He looked down the body. There was no blood on the dead man’s hands, none at all. Even the nails were clean, which was extraordinary for anyone who frequented an area like this, let alone slept in a slaughterhouse yard!

Searching further, he found a wide, dark stain under the man, matting the cloth of his jacket. It was near the spine, straight through the ribs to the heart. He held the lamp higher for a closer look, but there was no blood anywhere else on the stones. He let out his breath and stood up, unconsciously wiping his hands on the legs of his trousers. Now he could look at the face.

It was a heavy-jowled, broad-nosed face; the skin was faintly plum-colored, the mouth marked with lines of humor. The eyes small and round-the face of a man who enjoyed good living. The body was portly and of barely average height, the hands were strong, plump, and immaculately clean; the hair was gray-brown.

The clothes were made of thick brown wool, baggy in places from wear, and wrinkled over the stomach. There were a few crumbs caught in the folds of the waistcoat. Pitt picked one up, crushed it experimentally in his fingers, and sniffed it. Cheese: Stilton, if he was not mistaken, or something like it. Inhabitants of the Devil’s Acre did not dine on Stilton!

There was a noise behind him, a scuffle of feet. He turned to see who it was, glad of company.

“Morning, Pitt. What’ve you got this time?” It was Meddows, the police surgeon, a man capable of insufferable good cheer at the most inopportune times. But instead of seeming offensive, his voice this time was like a sweet breath of sanity in a terrible nightmare.

“Oh, my good God!” He stood beside Pitt and stared down. “Poor fellow.”

“He was stabbed in the back,” Pitt said quickly.

“Indeed?” Meddows cocked an eyebrow and looked at Pitt sidewise. “Well, I suppose that’s something.” He squatted down, balanced his bull’s-eye lamp at precisely the right angle, and began to examine the body with care. “Don’t need to watch,” he remarked without turning his head. “I’ll tell you if there’s anything interesting. For a start, this mutilation is a pretty rough job-just took a sharp knife and sliced! And there you are!”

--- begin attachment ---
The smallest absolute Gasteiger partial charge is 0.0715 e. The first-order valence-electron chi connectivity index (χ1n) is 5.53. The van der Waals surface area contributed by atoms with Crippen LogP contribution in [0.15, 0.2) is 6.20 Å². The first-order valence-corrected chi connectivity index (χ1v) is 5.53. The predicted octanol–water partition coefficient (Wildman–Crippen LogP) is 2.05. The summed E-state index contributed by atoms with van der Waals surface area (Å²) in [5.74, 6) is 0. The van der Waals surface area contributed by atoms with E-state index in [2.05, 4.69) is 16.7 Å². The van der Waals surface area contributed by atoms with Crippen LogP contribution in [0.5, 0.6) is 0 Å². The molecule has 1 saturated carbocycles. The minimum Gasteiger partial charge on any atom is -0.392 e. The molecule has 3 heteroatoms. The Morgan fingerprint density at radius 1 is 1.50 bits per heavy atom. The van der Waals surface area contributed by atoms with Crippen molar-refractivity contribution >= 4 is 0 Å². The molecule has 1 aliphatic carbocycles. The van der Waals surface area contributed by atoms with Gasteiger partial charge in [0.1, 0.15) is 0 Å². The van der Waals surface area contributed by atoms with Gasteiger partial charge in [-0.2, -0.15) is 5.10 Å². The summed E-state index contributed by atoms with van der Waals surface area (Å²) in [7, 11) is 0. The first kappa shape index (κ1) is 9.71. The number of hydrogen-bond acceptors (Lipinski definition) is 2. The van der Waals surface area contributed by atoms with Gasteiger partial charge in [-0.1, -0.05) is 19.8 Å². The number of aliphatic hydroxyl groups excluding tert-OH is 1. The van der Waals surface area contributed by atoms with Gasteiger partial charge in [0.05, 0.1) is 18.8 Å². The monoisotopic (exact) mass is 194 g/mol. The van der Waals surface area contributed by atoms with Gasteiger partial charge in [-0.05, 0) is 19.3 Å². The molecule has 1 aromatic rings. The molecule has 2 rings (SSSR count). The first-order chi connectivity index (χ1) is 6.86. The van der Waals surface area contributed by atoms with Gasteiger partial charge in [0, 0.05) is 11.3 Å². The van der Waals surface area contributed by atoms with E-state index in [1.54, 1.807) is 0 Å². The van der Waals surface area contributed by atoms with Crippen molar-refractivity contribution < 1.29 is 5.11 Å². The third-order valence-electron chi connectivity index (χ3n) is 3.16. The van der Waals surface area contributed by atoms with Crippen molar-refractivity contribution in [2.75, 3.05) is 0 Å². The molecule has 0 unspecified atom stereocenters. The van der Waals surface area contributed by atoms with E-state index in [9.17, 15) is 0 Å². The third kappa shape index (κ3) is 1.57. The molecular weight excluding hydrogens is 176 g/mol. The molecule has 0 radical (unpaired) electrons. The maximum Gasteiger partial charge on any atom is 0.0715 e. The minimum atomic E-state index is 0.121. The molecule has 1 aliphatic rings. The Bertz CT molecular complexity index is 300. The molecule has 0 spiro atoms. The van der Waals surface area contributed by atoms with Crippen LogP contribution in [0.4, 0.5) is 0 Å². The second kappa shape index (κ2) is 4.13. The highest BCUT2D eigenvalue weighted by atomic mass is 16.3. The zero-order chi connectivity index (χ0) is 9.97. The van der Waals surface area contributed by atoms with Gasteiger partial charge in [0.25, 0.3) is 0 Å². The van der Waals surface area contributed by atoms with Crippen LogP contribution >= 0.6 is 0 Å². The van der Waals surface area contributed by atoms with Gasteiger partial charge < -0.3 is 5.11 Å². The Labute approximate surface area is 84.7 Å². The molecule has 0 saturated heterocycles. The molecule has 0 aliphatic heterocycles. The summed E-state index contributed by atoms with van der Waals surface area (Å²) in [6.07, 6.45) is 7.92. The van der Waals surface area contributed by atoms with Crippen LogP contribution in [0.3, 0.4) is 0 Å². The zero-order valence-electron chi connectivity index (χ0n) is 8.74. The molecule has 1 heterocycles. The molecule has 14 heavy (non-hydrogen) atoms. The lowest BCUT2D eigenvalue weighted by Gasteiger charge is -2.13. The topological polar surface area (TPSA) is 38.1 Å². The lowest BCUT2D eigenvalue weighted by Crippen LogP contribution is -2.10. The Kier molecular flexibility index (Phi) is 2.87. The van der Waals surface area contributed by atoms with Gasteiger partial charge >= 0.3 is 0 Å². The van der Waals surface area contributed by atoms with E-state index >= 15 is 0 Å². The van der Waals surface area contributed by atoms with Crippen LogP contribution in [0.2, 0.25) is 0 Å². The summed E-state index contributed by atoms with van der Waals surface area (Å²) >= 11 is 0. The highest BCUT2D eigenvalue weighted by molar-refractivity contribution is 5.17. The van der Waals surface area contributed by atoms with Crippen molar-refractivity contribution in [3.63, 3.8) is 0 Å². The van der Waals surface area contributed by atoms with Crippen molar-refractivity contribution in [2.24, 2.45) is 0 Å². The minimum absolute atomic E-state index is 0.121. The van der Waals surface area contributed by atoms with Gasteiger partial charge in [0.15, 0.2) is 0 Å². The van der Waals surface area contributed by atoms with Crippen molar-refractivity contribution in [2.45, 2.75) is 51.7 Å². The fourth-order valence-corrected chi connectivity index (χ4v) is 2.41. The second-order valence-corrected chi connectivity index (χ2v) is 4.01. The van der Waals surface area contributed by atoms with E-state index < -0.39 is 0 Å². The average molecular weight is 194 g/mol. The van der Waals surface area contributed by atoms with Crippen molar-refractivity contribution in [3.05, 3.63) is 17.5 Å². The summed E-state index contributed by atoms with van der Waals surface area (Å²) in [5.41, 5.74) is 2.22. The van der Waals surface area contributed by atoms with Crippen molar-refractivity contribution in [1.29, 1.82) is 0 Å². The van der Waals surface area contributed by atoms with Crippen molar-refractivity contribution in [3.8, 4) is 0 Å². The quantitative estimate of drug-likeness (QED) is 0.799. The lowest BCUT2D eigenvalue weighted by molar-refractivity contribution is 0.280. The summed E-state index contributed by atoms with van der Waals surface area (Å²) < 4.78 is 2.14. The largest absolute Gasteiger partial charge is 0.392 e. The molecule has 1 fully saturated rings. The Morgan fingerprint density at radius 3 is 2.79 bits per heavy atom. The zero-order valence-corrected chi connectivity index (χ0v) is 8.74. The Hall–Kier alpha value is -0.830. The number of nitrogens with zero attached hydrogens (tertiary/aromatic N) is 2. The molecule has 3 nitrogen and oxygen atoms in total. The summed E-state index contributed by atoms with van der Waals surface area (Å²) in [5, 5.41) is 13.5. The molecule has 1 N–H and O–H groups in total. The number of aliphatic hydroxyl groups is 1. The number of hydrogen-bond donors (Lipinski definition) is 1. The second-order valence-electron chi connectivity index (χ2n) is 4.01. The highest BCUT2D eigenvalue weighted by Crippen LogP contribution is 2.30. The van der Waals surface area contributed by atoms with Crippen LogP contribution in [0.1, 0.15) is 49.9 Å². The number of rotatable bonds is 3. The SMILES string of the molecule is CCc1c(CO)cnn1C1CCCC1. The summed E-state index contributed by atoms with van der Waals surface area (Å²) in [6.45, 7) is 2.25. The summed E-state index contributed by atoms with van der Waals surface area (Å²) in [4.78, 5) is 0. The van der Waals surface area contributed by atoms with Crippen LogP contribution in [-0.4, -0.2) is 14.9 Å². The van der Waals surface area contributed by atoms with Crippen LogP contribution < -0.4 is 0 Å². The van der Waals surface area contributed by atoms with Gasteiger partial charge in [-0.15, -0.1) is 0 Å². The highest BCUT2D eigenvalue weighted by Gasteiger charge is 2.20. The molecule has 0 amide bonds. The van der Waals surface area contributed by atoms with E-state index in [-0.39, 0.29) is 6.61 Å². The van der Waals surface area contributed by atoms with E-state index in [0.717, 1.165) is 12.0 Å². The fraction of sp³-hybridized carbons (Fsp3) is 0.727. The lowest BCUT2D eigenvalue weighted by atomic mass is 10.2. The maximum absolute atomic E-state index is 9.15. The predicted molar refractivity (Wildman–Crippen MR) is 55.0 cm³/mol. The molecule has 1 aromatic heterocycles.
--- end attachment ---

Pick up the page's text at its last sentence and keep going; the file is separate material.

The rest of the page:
“No skill?” Pitt asked quietly as he stared over Meddows’ head at the dawn’s light reflected in the slaughterhouse windows.

“None at all, just-” Meddows sighed. “Just the most god-awful hate.”


Meddows pulled a face. “Who knows? Catch him and then I’ll tell you-maybe. Anyway, who is this poor devil. Do you know yet?”

Pitt had not even thought of searching the body. It was the first thing he should have done. Without answering he bent down and began going through the man’s pockets.

He found everything he would have expected, except money-and perhaps he had not really expected that. There was a gold watch, very scratched but still working, and a key ring with four keys on it. One of the keys appeared to be a safe key, two were door keys, and one was for a cupboard or drawer, judging by its size-just what any middle-aged, moderately prosperous man might have. There were two handkerchiefs, both grubby but of good Egyptian cotton with finely rolled hems. There were three receipted bills, two for quite ordinary household expenses, the third for a dozen bottles of a highly expensive burgundy-apparently a man of self-indulgence, at least as far as the table was concerned.

But what mattered was that his name and address were on the bills: Dr. Hubert Pinchin, 23 Lambert Gardens-a long way from the Devil’s Acre, in social standing and every other aspect of the quality of life, if not so very far as the London sparrow flies. What was Dr. Pinchin doing here in this slaughterhouse yard, appallingly murdered and maimed?

“Well?” Meddows asked.

Pitt repeated the name and address.

Meddows’ face creased into comic surprise. “How very unlikely,” he observed. “By the way, he was probably unconscious and damn near dead by the time they did this to him.” He gestured toward the lower part of the body. “If that’s any comfort. I suppose you know about the other one?”